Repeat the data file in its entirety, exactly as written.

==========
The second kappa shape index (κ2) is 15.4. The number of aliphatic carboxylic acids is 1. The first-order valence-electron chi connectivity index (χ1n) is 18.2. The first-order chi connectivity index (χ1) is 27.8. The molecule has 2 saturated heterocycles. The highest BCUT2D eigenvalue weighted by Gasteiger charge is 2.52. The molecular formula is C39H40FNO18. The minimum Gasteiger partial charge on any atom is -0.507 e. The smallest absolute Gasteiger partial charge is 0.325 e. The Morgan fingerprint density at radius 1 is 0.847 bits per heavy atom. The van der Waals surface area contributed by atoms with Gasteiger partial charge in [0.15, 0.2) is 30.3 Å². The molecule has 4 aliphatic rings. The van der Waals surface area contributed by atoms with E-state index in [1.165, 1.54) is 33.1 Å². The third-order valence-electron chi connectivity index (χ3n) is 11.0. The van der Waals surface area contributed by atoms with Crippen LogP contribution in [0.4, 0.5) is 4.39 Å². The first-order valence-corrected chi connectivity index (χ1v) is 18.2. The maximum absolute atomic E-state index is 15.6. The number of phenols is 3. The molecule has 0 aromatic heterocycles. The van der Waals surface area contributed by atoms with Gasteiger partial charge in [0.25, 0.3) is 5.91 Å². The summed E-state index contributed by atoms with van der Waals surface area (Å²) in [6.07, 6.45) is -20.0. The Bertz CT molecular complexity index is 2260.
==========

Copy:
The second kappa shape index (κ2) is 15.4. The number of aliphatic carboxylic acids is 1. The first-order valence-electron chi connectivity index (χ1n) is 18.2. The first-order chi connectivity index (χ1) is 27.8. The molecule has 2 saturated heterocycles. The highest BCUT2D eigenvalue weighted by Gasteiger charge is 2.52. The molecular formula is C39H40FNO18. The minimum Gasteiger partial charge on any atom is -0.507 e. The smallest absolute Gasteiger partial charge is 0.325 e. The Morgan fingerprint density at radius 1 is 0.847 bits per heavy atom. The van der Waals surface area contributed by atoms with Gasteiger partial charge in [0.15, 0.2) is 30.3 Å². The molecule has 4 aliphatic rings. The van der Waals surface area contributed by atoms with E-state index in [1.165, 1.54) is 33.1 Å². The third-order valence-electron chi connectivity index (χ3n) is 11.0. The van der Waals surface area contributed by atoms with Crippen LogP contribution in [0.4, 0.5) is 4.39 Å². The first-order valence-corrected chi connectivity index (χ1v) is 18.2. The maximum absolute atomic E-state index is 15.6. The number of phenols is 3. The molecule has 0 aromatic heterocycles. The van der Waals surface area contributed by atoms with Gasteiger partial charge in [0.25, 0.3) is 5.91 Å². The summed E-state index contributed by atoms with van der Waals surface area (Å²) in [6.07, 6.45) is -20.0. The Bertz CT molecular complexity index is 2260.